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WEDNESDAY, April 23, 2014 (HealthDay News) -- High school basketball players in the United States suffered 2.5 million injuries over six seasons and athletic trainers dealt with many of them, a new study finds.
Researchers examined data from basketball players aged 13 to 19 who were treated in hospital emergency departments between 2005 and 2010 and those who were treated by high school athletic trainers. There were about 1.5 million in the first group and about 1 million in the second group.
In general, more easily diagnosed and treated injuries such as sprains and strains were treated by athletic trainers. More serious injuries such as fractures were treated in an emergency department, according to the study published online April 23 in the Journal of Athletic Training.
The findings show the importance of athletic trainers and the need to make them available to more high school athletes, the researchers said.
"Athletic trainers play a really important role in helping to assess those more mild or moderate injuries, and that helps alleviate a burden on the health care system and on families," lead author Lara McKenzie, of the Center for Injury Research and Policy at Nationwide Children's Hospital in Columbus, Ohio, said in a hospital news release.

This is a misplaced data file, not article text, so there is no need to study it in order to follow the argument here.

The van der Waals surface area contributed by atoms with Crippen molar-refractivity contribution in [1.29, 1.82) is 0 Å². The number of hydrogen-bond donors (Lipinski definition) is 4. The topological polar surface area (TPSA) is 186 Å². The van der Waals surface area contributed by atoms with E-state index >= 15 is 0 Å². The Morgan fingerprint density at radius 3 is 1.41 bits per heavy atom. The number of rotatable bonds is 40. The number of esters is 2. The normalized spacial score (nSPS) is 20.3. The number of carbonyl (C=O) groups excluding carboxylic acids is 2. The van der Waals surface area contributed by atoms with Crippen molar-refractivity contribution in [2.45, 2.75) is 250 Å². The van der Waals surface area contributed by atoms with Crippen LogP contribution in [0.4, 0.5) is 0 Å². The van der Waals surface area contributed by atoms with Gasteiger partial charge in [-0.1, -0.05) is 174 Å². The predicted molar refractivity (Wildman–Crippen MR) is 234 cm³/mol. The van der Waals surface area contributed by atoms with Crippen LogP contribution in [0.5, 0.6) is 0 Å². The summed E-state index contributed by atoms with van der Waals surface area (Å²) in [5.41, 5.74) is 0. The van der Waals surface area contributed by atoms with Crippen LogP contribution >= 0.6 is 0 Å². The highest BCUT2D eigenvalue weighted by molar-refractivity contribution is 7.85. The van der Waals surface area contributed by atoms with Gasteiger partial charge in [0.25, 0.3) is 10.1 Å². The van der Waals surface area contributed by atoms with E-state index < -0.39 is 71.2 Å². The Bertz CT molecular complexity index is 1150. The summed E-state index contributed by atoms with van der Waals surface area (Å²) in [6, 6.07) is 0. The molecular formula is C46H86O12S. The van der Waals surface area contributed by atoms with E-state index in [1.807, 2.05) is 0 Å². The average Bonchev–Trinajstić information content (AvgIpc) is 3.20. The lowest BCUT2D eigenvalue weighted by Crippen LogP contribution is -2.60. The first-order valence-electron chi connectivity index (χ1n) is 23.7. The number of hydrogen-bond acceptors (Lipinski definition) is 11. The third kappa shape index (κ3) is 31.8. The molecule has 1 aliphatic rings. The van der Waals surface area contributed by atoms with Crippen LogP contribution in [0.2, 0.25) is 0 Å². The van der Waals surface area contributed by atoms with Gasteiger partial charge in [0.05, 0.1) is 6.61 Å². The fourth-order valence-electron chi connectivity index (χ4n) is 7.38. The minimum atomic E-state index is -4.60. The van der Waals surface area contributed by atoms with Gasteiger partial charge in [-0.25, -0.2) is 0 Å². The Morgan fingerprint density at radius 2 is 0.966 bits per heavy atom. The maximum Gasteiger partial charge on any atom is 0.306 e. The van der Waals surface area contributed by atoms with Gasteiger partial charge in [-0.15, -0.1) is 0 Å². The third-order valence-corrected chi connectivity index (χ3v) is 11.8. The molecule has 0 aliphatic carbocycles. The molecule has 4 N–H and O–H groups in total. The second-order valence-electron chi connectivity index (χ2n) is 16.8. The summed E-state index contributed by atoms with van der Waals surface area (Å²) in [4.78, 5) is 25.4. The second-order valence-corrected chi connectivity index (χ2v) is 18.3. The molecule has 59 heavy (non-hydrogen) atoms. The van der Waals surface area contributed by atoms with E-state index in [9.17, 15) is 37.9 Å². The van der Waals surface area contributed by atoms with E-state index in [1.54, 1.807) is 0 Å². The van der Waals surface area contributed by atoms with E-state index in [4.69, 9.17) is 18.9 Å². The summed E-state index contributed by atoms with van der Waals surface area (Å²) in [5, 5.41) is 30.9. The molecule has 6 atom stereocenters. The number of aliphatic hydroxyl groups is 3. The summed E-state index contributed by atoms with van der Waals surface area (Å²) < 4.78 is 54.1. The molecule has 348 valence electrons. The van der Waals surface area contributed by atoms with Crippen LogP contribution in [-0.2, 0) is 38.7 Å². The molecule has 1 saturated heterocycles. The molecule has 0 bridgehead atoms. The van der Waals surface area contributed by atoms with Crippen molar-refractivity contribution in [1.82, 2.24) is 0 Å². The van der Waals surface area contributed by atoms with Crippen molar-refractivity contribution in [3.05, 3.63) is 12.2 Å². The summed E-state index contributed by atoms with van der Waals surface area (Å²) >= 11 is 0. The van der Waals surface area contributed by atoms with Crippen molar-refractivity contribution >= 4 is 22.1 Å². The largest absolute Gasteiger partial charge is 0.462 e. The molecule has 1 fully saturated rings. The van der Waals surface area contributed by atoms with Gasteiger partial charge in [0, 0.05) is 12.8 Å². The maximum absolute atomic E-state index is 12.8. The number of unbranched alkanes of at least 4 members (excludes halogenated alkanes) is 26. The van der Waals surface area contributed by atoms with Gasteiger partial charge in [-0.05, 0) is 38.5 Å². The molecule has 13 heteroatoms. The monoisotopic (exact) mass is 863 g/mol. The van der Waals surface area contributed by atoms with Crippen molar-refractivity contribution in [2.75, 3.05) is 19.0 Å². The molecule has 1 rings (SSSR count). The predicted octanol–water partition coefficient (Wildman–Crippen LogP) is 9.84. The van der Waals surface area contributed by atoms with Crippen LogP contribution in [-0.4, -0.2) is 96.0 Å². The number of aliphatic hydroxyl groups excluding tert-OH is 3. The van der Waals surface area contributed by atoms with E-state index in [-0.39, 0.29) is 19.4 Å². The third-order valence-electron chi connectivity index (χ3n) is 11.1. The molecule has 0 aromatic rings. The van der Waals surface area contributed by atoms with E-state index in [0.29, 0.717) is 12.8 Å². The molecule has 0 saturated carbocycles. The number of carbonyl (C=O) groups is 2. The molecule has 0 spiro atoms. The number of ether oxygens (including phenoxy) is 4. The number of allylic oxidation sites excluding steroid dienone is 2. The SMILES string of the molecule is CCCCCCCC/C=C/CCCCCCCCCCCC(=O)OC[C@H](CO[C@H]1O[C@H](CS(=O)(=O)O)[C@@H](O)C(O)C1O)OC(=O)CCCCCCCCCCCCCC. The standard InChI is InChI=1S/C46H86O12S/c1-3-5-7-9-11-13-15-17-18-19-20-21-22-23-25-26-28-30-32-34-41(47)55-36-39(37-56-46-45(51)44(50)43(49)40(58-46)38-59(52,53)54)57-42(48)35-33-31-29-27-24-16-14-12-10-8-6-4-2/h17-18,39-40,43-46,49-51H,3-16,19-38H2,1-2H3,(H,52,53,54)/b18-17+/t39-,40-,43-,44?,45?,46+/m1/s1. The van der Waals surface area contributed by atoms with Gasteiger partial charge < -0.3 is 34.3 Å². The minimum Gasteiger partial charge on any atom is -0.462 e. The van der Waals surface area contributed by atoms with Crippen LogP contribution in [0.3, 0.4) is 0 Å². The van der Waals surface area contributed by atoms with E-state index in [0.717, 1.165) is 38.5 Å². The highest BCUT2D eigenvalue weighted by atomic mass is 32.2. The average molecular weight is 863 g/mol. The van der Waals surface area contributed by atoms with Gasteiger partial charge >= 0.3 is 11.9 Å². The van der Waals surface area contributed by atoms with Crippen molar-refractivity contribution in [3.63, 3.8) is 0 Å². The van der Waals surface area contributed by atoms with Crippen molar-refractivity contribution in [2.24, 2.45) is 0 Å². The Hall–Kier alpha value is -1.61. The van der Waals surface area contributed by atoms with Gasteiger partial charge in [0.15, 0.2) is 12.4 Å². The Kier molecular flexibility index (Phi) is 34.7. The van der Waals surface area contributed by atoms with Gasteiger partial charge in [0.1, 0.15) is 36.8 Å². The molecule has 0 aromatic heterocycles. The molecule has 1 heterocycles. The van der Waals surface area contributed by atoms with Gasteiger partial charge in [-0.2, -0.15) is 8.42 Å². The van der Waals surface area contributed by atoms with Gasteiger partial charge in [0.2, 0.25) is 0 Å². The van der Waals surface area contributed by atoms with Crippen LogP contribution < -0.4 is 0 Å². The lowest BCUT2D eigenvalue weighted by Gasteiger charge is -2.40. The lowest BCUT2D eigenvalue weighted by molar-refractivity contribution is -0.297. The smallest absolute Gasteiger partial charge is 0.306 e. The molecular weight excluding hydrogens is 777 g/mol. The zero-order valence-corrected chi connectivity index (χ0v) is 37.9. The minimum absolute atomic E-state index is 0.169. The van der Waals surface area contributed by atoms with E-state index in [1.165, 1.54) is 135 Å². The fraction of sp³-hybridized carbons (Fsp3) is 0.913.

"They are right there on the sidelines. They are there when some of these things happen. And they can be a great resource for families to evaluate that injury immediately," she explained.
The American Medical Association recommended in 1998 that all high school sports programs have an athletic medicine team that includes a physician director and athletic trainer, the news release noted. As of 2009, only 42 percent of high school sports teams had met this recommendation, according to the National Athletic Trainers' Association.
"We are there to prevent injuries, evaluate them quickly, treat them immediately and try our best to make sure that as we return them to play we do it in the most safe and efficient way possible," Kerry Waple, a certified athletic trainer in sports medicine at Nationwide Children's, said in the news release.
"There are a lot of injuries that happen that are winding up in urgent cares [centers] and emergency departments that don't need to be there," Waple added.
-- Robert Preidt
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